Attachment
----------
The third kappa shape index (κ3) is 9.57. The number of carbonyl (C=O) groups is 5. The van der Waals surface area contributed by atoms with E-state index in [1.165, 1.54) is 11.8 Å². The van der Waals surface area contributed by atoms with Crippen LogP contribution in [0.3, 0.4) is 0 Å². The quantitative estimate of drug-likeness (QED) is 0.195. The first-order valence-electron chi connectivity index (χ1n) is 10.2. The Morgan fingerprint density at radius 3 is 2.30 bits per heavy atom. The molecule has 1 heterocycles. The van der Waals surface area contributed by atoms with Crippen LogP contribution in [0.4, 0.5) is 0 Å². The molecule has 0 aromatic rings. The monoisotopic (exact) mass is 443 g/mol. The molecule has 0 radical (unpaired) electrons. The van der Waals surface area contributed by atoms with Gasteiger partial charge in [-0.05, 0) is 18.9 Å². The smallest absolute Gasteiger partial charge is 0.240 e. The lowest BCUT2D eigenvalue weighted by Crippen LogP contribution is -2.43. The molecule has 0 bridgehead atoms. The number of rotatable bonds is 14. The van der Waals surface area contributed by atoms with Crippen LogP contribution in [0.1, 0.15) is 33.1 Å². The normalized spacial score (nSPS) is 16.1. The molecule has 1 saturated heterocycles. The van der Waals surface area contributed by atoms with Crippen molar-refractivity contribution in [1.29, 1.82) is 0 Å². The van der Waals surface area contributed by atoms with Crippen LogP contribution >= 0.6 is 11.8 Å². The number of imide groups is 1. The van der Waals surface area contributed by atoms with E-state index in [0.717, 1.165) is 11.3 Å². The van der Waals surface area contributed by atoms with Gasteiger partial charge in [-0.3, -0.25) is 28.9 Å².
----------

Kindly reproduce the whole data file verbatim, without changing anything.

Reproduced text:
The third kappa shape index (κ3) is 9.57. The number of carbonyl (C=O) groups is 5. The van der Waals surface area contributed by atoms with E-state index in [1.165, 1.54) is 11.8 Å². The van der Waals surface area contributed by atoms with Crippen LogP contribution in [0.3, 0.4) is 0 Å². The quantitative estimate of drug-likeness (QED) is 0.195. The first-order valence-electron chi connectivity index (χ1n) is 10.2. The Morgan fingerprint density at radius 3 is 2.30 bits per heavy atom. The molecule has 1 heterocycles. The van der Waals surface area contributed by atoms with Crippen LogP contribution in [0.4, 0.5) is 0 Å². The molecule has 0 aromatic rings. The monoisotopic (exact) mass is 443 g/mol. The molecule has 0 radical (unpaired) electrons. The van der Waals surface area contributed by atoms with Gasteiger partial charge in [-0.05, 0) is 18.9 Å². The smallest absolute Gasteiger partial charge is 0.240 e. The lowest BCUT2D eigenvalue weighted by Crippen LogP contribution is -2.43. The molecule has 0 bridgehead atoms. The number of rotatable bonds is 14. The van der Waals surface area contributed by atoms with Crippen LogP contribution in [0.1, 0.15) is 33.1 Å². The normalized spacial score (nSPS) is 16.1. The molecule has 1 saturated heterocycles. The van der Waals surface area contributed by atoms with Crippen molar-refractivity contribution in [1.29, 1.82) is 0 Å². The van der Waals surface area contributed by atoms with Crippen LogP contribution >= 0.6 is 11.8 Å². The number of imide groups is 1. The van der Waals surface area contributed by atoms with E-state index in [0.717, 1.165) is 11.3 Å². The van der Waals surface area contributed by atoms with Gasteiger partial charge in [-0.3, -0.25) is 28.9 Å².